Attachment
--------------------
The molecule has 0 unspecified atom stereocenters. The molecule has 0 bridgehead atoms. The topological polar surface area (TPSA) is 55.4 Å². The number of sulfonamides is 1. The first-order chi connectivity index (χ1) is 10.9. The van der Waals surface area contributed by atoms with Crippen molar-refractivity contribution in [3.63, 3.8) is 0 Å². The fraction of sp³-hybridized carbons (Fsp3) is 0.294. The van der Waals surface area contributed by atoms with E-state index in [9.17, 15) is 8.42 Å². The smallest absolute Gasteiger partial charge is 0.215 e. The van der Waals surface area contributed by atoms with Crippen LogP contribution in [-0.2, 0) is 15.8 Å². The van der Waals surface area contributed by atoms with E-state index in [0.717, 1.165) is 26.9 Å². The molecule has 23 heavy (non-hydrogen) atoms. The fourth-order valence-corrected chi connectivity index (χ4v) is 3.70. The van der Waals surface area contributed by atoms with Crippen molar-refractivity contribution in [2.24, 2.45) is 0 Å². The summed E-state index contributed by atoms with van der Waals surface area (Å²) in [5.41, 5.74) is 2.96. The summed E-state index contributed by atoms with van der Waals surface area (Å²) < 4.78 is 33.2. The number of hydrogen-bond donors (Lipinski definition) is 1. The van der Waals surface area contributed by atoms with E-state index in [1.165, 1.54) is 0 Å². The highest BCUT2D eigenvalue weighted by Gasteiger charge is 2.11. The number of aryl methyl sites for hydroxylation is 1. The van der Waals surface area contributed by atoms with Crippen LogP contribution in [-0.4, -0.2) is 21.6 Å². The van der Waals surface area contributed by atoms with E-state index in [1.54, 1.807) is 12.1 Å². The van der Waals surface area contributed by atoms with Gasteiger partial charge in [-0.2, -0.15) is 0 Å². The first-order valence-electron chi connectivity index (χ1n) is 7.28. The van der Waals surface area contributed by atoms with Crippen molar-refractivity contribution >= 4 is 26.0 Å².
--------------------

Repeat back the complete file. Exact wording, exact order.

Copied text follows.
The molecule has 0 unspecified atom stereocenters. The molecule has 0 bridgehead atoms. The topological polar surface area (TPSA) is 55.4 Å². The number of sulfonamides is 1. The first-order chi connectivity index (χ1) is 10.9. The van der Waals surface area contributed by atoms with Crippen molar-refractivity contribution in [3.63, 3.8) is 0 Å². The fraction of sp³-hybridized carbons (Fsp3) is 0.294. The van der Waals surface area contributed by atoms with E-state index in [9.17, 15) is 8.42 Å². The smallest absolute Gasteiger partial charge is 0.215 e. The van der Waals surface area contributed by atoms with Crippen LogP contribution in [-0.2, 0) is 15.8 Å². The van der Waals surface area contributed by atoms with E-state index in [0.717, 1.165) is 26.9 Å². The molecule has 23 heavy (non-hydrogen) atoms. The fourth-order valence-corrected chi connectivity index (χ4v) is 3.70. The van der Waals surface area contributed by atoms with Crippen molar-refractivity contribution in [2.24, 2.45) is 0 Å². The summed E-state index contributed by atoms with van der Waals surface area (Å²) in [5.41, 5.74) is 2.96. The summed E-state index contributed by atoms with van der Waals surface area (Å²) < 4.78 is 33.2. The number of hydrogen-bond donors (Lipinski definition) is 1. The van der Waals surface area contributed by atoms with E-state index in [1.165, 1.54) is 0 Å². The highest BCUT2D eigenvalue weighted by Gasteiger charge is 2.11. The number of aryl methyl sites for hydroxylation is 1. The van der Waals surface area contributed by atoms with Crippen LogP contribution in [-0.4, -0.2) is 21.6 Å². The van der Waals surface area contributed by atoms with E-state index in [1.54, 1.807) is 12.1 Å². The van der Waals surface area contributed by atoms with Gasteiger partial charge in [-0.2, -0.15) is 0 Å². The first-order valence-electron chi connectivity index (χ1n) is 7.28. The van der Waals surface area contributed by atoms with Crippen molar-refractivity contribution >= 4 is 26.0 Å².